Turner, ME - The owner of a junkyard on the Nezinscot River illegally threatened Department of Environmental Protection inspectors with violence, according to a petition filed today by Maine PEER.The organization is asking the Androscoggin County District Attorney to initiate a criminal investigation into the matter.
DEP investigators have been reluctant to examine pollution and wetlands violations on the site because its owner,Eugene Jordan, repeatedly threatens to shoot state employees who enter his property. In a July, 2001 memo obtained by Maine PEER, one DEP officer wrote, "I am reluctant to act on this one out of concern for my personal safety . . .Mr. Jordan likes to waive a gun around. I am not interested in getting in his vicinity even with law enforcement as an escort."
Maine statutes prohibit the obstruction of government duties though the use of "force, violence or intimidation," but a file search conducted by PEER turned up no evidence that the state ever pursued criminal charges against Jordan.
For years, neighbors have complained that the junkyard has been allowed to contaminate the Nezinscot River with gasoline and the and surrounding wetlands with antifreeze and petroleum. The junkyard is in neighborhood zoned for residential homes, yet municipal officials have continually tolerated dozens of cars and parts leeching pollution into the aquifer, even though these operations violate local zoning laws.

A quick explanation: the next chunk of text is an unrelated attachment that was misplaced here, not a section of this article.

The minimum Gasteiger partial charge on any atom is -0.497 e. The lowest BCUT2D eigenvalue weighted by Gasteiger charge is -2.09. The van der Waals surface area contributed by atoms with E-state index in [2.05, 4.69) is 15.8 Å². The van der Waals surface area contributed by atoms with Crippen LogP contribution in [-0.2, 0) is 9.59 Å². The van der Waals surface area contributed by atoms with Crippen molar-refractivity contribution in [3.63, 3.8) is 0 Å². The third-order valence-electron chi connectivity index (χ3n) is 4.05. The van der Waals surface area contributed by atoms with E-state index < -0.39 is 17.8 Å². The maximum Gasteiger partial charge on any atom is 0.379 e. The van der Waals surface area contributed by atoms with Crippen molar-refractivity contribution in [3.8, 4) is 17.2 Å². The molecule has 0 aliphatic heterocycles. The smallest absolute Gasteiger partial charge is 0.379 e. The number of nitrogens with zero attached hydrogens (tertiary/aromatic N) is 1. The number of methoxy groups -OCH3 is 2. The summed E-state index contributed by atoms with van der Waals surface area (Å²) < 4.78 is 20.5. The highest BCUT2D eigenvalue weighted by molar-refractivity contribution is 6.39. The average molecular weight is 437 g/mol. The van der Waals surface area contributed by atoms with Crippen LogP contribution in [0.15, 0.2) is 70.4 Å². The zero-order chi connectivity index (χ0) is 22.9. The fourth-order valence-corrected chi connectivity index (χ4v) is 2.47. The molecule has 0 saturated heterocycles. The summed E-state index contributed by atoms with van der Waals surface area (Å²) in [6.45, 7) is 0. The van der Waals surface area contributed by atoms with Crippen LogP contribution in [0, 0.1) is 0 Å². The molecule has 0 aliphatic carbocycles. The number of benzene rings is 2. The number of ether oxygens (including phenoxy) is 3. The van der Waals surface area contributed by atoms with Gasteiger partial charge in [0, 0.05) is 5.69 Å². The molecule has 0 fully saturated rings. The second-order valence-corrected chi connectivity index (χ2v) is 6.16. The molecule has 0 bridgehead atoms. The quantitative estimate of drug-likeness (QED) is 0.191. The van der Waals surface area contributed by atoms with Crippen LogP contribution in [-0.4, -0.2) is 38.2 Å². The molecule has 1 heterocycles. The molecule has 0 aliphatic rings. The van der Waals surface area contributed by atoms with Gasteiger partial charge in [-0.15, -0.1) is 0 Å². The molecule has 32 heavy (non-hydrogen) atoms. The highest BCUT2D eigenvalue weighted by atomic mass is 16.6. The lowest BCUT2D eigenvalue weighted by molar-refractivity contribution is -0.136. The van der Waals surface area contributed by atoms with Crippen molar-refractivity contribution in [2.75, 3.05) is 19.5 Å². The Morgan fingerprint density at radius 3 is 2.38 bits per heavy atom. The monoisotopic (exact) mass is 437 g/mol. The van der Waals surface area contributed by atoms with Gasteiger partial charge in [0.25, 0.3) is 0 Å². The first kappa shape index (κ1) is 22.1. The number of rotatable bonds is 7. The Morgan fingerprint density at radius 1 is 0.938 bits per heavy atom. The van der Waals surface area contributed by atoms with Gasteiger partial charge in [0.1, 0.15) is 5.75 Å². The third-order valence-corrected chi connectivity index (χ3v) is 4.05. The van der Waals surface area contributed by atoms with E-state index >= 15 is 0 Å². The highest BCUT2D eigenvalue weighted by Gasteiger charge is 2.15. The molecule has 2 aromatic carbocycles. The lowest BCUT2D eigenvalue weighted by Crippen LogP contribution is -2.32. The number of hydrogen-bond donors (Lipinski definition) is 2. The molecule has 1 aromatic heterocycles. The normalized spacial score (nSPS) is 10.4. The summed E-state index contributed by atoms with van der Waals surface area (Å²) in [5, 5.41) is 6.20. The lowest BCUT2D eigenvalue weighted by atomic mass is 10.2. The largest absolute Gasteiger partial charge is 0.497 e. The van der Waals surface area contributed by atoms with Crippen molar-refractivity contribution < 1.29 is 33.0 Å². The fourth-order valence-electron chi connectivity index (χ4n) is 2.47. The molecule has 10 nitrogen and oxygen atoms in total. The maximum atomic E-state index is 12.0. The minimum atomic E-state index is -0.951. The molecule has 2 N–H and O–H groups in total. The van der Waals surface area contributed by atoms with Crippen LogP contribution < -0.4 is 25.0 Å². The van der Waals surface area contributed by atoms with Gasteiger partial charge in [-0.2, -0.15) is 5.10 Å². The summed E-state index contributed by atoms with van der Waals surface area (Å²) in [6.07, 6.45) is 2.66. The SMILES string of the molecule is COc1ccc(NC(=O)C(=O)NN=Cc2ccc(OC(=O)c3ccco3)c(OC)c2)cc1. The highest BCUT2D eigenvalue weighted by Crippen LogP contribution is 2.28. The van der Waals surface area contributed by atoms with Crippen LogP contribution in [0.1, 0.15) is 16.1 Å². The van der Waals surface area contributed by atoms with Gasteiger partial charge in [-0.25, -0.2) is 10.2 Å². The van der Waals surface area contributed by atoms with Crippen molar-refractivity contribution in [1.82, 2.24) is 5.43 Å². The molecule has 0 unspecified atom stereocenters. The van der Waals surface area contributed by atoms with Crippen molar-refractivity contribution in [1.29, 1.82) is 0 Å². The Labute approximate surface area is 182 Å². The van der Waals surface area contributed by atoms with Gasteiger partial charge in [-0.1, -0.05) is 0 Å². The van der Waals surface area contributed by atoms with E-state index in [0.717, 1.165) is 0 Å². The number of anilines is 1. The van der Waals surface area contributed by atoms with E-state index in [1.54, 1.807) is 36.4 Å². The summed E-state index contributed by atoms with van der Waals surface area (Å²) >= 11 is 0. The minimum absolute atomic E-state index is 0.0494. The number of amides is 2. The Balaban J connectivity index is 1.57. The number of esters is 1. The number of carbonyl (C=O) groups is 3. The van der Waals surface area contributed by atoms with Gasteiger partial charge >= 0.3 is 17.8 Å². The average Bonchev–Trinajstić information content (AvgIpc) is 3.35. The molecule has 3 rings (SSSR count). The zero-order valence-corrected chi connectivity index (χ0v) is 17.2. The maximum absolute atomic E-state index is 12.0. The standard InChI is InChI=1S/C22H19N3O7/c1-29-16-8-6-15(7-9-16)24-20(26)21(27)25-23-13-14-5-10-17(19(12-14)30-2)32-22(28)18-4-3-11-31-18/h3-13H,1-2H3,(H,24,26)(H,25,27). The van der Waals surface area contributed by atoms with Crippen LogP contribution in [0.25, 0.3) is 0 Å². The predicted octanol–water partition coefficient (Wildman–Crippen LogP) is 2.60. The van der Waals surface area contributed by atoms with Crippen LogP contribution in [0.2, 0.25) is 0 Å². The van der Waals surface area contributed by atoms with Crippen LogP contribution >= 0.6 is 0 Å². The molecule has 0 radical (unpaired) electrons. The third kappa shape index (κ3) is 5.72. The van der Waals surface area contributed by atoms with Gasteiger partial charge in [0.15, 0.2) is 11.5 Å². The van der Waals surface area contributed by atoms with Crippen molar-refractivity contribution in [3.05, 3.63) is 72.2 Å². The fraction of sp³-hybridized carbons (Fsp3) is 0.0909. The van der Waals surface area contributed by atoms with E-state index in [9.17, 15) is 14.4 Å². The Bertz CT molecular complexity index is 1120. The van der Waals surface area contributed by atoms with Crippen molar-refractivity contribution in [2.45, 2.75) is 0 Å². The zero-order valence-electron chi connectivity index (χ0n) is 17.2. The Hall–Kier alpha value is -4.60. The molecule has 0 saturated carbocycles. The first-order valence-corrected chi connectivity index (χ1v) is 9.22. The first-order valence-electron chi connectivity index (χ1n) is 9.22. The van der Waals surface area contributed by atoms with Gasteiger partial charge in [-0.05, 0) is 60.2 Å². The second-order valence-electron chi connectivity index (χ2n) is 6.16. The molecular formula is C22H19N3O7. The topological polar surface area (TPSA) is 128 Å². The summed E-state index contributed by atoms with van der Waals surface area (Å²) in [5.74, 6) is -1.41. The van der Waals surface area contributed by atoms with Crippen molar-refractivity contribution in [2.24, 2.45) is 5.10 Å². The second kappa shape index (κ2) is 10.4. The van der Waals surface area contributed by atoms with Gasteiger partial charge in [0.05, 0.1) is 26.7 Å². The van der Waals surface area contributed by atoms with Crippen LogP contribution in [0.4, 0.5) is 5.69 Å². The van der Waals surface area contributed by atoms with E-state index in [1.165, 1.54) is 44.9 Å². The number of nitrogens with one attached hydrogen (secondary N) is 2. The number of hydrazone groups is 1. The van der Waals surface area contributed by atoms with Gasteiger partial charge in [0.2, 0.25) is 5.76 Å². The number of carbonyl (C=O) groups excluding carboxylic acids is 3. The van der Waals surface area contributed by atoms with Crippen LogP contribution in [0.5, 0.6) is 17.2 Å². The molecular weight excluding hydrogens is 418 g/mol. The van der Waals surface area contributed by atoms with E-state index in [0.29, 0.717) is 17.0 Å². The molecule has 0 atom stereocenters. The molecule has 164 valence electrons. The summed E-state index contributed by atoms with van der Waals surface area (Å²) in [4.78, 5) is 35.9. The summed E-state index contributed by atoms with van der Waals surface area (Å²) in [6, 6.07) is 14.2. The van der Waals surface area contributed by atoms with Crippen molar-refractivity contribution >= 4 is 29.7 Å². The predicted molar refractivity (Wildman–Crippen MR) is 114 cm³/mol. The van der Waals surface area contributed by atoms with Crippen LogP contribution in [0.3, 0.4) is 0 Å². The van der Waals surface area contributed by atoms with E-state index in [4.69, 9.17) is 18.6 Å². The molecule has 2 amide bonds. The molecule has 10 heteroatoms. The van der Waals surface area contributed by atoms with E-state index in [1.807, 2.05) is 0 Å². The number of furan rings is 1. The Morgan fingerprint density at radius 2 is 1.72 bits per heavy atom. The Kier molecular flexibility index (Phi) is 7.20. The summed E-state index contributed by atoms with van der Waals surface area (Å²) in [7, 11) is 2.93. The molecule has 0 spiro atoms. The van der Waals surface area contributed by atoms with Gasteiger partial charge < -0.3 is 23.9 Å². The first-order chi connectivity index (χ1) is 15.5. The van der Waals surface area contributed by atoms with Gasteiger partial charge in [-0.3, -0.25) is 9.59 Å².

Last year, when Jordan finally permitted state inspectors onto his property, the investigation led to the removal of 1,137 tons of soil at a cost of more than $150,000 to Maine taxpayers. DEP has declined to bill Jordan for the cleanup, and the only follow-up investigation this year was rushed, turning up little evidence of violation. DEP internal memos indicate that employees feared taking enforcement action against Jordan at all. As one complained, "It is feared that any DEP action that unduly upsets him may cost us his cooperation. There is concern for the safety of DEP staff and contractors if his cooperation is lost."
"We can't selectively enforce the law just to appease bullies," stated Maine PEER Director Tim Caverly, whose organization has also documented enforcement discrepancies within the state's Department of Conservation and Land Use Regulatory Commission."This is not the Wild West and no property owner has the right to pollute the public's waters."
The Nezinscot River is listed as a "wetland of special significance" under Maine law.